Sewing or weaving or similar attachment techniques are not well suited to modern, high-production processes and may even be inconvenient or cumbersome to use in making homemade garments. A more efficient technique for attaching an elastic band involves the use of a heat-activated coating on the elastic or a separate adhesive, which adhesive can be coextensive in length with the elastic or merely applied in spots. Taking his cue from this more efficient approach, the patentee of U.S. Pat. No. 4,081,301 (Buell), issued Mar. 28, 1978 developed a high-production process particularly well suited to providing disposable diapers with elastic leg bands. According to the Buell patent, glue applicators can apply adhesive along the length of continuous bands of elastic which are applied, in a stretched condition, to the continuous web from which the disposable diapers are made. The patent further suggests that the elastic band or ribbon can be coated with a heat-activated adhesive prior to contact with the web. Still another suggestion relates to the use of a heat-sealable elastic ribbon which can be adhered to the web with the aid of a suitable heating means.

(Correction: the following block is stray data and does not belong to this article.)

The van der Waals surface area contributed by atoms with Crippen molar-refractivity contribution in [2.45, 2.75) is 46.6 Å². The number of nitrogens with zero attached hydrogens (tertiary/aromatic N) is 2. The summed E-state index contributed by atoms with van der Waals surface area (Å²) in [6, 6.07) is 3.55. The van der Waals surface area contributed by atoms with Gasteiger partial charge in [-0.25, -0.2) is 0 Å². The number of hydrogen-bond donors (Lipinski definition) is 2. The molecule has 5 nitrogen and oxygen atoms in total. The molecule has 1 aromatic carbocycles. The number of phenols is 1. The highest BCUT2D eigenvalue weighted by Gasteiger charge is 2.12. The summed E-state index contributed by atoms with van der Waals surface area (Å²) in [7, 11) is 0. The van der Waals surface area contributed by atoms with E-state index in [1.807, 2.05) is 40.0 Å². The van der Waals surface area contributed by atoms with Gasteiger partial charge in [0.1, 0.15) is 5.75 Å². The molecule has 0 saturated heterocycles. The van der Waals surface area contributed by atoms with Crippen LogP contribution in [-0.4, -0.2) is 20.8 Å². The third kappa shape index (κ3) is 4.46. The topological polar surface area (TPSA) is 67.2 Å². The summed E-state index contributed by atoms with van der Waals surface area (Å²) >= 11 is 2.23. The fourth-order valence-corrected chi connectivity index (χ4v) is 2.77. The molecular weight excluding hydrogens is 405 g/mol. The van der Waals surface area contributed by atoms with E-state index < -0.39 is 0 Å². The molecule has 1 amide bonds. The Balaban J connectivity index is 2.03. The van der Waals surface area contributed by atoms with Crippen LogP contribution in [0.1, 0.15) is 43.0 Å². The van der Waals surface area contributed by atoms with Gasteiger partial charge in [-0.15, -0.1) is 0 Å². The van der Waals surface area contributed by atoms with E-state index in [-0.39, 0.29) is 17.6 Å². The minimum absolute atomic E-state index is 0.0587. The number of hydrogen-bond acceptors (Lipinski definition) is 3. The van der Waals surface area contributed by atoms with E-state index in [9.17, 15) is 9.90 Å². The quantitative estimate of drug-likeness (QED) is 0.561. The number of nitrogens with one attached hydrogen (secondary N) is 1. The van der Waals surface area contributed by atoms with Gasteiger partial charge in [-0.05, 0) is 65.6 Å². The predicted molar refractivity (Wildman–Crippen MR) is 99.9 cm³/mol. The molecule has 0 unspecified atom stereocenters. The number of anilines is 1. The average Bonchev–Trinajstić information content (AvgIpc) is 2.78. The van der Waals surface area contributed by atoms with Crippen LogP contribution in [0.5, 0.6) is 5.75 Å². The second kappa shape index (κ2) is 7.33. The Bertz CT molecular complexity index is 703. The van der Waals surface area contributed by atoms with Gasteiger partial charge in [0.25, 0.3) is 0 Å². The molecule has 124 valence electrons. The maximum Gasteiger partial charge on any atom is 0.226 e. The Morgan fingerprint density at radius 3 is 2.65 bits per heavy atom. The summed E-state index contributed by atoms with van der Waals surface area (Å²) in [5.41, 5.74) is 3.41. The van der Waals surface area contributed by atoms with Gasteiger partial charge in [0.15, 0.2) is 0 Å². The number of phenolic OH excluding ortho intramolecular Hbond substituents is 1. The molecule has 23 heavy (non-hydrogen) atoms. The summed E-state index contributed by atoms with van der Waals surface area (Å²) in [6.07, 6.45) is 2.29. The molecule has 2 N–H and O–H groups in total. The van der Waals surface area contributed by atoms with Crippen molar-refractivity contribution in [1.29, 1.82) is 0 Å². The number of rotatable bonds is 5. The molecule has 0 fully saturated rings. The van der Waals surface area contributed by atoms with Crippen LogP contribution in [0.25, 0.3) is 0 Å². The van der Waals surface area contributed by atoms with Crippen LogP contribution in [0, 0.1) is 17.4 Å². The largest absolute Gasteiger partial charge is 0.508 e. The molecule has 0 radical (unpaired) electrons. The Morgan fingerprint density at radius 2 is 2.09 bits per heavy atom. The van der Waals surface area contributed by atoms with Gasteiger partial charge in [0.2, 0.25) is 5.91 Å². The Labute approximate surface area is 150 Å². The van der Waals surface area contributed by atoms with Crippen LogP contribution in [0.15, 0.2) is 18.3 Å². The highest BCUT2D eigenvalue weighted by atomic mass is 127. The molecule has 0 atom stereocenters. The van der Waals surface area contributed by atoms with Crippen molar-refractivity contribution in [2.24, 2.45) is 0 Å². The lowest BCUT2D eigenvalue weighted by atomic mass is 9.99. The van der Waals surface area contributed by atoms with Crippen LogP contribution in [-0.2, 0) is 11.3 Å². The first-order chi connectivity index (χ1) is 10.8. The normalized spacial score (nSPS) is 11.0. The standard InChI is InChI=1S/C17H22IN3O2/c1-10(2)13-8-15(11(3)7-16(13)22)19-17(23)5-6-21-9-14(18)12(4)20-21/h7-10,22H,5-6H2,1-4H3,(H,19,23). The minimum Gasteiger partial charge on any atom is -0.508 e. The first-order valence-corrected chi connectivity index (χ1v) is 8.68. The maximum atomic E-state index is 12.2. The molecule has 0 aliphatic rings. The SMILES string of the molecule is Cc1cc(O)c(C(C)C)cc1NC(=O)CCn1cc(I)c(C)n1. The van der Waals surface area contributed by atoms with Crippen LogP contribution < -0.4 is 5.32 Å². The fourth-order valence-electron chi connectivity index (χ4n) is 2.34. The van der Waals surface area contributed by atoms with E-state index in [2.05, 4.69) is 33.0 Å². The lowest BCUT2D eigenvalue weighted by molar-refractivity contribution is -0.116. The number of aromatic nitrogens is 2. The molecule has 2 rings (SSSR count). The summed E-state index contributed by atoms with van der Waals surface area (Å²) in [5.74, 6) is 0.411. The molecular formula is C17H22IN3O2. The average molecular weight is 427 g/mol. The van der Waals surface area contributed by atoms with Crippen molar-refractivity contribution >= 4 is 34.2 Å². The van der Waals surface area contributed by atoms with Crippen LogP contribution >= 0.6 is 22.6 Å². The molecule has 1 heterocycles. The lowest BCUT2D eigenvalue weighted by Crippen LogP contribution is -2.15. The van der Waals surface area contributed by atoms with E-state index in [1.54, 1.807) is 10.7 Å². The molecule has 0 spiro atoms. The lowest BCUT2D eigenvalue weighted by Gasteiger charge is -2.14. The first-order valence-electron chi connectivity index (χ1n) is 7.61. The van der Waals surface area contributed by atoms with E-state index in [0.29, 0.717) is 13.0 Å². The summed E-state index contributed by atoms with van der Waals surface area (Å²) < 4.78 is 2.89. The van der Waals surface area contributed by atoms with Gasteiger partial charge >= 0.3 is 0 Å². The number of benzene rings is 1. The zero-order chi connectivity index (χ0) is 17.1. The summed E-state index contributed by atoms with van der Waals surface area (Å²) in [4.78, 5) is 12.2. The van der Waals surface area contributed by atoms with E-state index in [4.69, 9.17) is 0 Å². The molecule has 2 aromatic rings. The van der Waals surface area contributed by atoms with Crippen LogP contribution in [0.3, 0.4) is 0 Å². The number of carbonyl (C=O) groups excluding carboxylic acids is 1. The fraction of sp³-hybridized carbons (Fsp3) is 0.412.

Still greater efficiency (with a concurrent simplification of the overall elastic banding process) could theroetically be provided if the adhesion of the elastic band to the substrate did not require either a separate adhesive or a heating means. Unfortunately, there are few guidelines in the prior art for one who would attempt to formulate an adhesive which could itself be an elastic band. It is known that "pressure-sensitive" adhesives do not require heat, solvents, moisture, or the like to form a reasonably strong adhesive bond under normal ambient conditions. It is also known that such adhesives possess a degree of stretchiness, cohesion, and elasticity as well as adhesion characteristics. However, the four-fold balance of adhesion, cohesion, stretchiness, and elasticity is a delicate one, and any substantial increases in the last three of these properties can result in unacceptable losses of adhesion.
Since the invention of pressure-sensitive adhesives, literally decades of research effort have gone into the investigation of the aforementioned four-fold balance and the development of tests for reproducibly measuring the desired properties. For example, the adhesive bond strength of a pressuresensitive adhesive can be measured by 180° peel resistance tests such as PSCTC-1. The adhesive tack can be measured, for example, by probe tack tests such as A.S.T.M. D2979. Cohesion and stretchiness of adhesives can be measured with modern tensile testing equipment.